Kicking around the beaches of Pleasure Island, a younger crowd.
“We usually stay but we decided to do it for the day,” says Reanna Miller from Mississippi. “We’re going to head home and plan for Easter,” adds her mother Denise Bartula.
That’s what most spring breakers will do this week. They won’t stay overnight. We’re going to do lunch and stop and do the go-karts and we’re going to stop at Lambert’s and eat on the way home,” says Miller.
They will still have an impact on the economy according to Gulf Shores spokesman Grant Brown. “A lot of day-trippers, people come to the beach. They’ll have dinner, got to the water parks and other things that there are to do here in town but there won’t be as many overnight lodging accommodations.”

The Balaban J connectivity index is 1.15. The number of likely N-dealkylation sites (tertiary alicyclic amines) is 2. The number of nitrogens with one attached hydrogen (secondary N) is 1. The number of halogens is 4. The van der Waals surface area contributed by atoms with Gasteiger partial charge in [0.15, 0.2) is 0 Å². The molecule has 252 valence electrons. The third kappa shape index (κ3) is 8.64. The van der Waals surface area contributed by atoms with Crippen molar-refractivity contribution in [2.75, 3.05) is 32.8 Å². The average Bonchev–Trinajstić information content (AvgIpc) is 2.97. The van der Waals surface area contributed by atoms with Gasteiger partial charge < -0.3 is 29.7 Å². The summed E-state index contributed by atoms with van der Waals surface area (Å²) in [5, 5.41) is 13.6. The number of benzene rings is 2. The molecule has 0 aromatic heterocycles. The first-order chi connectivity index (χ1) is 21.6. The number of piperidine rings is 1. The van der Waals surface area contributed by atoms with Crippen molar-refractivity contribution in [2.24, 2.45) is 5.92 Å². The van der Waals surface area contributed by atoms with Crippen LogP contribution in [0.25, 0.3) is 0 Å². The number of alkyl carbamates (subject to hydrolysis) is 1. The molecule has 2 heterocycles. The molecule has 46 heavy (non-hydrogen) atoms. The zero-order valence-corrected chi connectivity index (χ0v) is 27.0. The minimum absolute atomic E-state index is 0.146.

Mark Cato has already seen it. The new owner of Pier 33, one of the few grocery stores on beach road, couldn’t be happier with spring break so far. “It’s been good. It’s been what we expected. We’ve seen a little bit of a transition over the last couple of weeks from the college students, more families are rolling in now. Business has been very good.”
The bad part about good business, heavier traffic. It’s already building and is expected to continue to build as the island transitions between spring break and the summer tourist season. “The traffic congestion generally is difficult and now with more of the day-trippers coming in and out we have to be careful,” says Brown. But, that’s just part of the game that the coastal communities seem to be winning.